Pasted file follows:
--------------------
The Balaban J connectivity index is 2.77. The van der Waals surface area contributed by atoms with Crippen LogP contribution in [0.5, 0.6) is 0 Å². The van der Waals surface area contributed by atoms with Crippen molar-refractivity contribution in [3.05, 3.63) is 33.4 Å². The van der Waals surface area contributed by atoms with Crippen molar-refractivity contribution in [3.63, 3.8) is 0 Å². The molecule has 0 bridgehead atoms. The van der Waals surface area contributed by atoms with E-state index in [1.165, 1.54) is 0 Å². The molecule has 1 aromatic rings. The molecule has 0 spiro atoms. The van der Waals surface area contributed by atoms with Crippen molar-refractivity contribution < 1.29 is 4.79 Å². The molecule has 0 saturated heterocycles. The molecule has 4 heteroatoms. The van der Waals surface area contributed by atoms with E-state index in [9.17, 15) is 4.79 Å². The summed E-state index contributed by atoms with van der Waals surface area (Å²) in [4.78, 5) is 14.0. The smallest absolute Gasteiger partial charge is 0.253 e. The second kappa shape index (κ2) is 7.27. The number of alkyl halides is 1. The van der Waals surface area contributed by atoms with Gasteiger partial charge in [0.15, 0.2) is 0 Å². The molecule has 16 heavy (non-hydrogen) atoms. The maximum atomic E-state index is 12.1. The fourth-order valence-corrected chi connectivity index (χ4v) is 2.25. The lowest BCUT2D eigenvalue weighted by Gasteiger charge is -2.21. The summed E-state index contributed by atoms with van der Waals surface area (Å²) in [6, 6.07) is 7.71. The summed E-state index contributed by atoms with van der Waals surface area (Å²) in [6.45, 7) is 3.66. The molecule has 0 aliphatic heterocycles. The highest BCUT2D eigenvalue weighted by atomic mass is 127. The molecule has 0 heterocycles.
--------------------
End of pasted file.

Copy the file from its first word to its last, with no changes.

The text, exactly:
The Balaban J connectivity index is 2.77. The van der Waals surface area contributed by atoms with Crippen LogP contribution in [0.5, 0.6) is 0 Å². The van der Waals surface area contributed by atoms with Crippen molar-refractivity contribution in [3.05, 3.63) is 33.4 Å². The van der Waals surface area contributed by atoms with Crippen molar-refractivity contribution in [3.63, 3.8) is 0 Å². The molecule has 0 bridgehead atoms. The van der Waals surface area contributed by atoms with E-state index in [1.165, 1.54) is 0 Å². The molecule has 1 aromatic rings. The molecule has 0 spiro atoms. The van der Waals surface area contributed by atoms with Crippen molar-refractivity contribution < 1.29 is 4.79 Å². The molecule has 0 saturated heterocycles. The molecule has 4 heteroatoms. The van der Waals surface area contributed by atoms with E-state index in [9.17, 15) is 4.79 Å². The summed E-state index contributed by atoms with van der Waals surface area (Å²) in [4.78, 5) is 14.0. The smallest absolute Gasteiger partial charge is 0.253 e. The second kappa shape index (κ2) is 7.27. The number of alkyl halides is 1. The van der Waals surface area contributed by atoms with Gasteiger partial charge in [0.15, 0.2) is 0 Å². The molecule has 16 heavy (non-hydrogen) atoms. The maximum atomic E-state index is 12.1. The fourth-order valence-corrected chi connectivity index (χ4v) is 2.25. The lowest BCUT2D eigenvalue weighted by Gasteiger charge is -2.21. The summed E-state index contributed by atoms with van der Waals surface area (Å²) in [6, 6.07) is 7.71. The summed E-state index contributed by atoms with van der Waals surface area (Å²) in [6.45, 7) is 3.66. The molecule has 0 aliphatic heterocycles. The highest BCUT2D eigenvalue weighted by atomic mass is 127. The molecule has 0 heterocycles.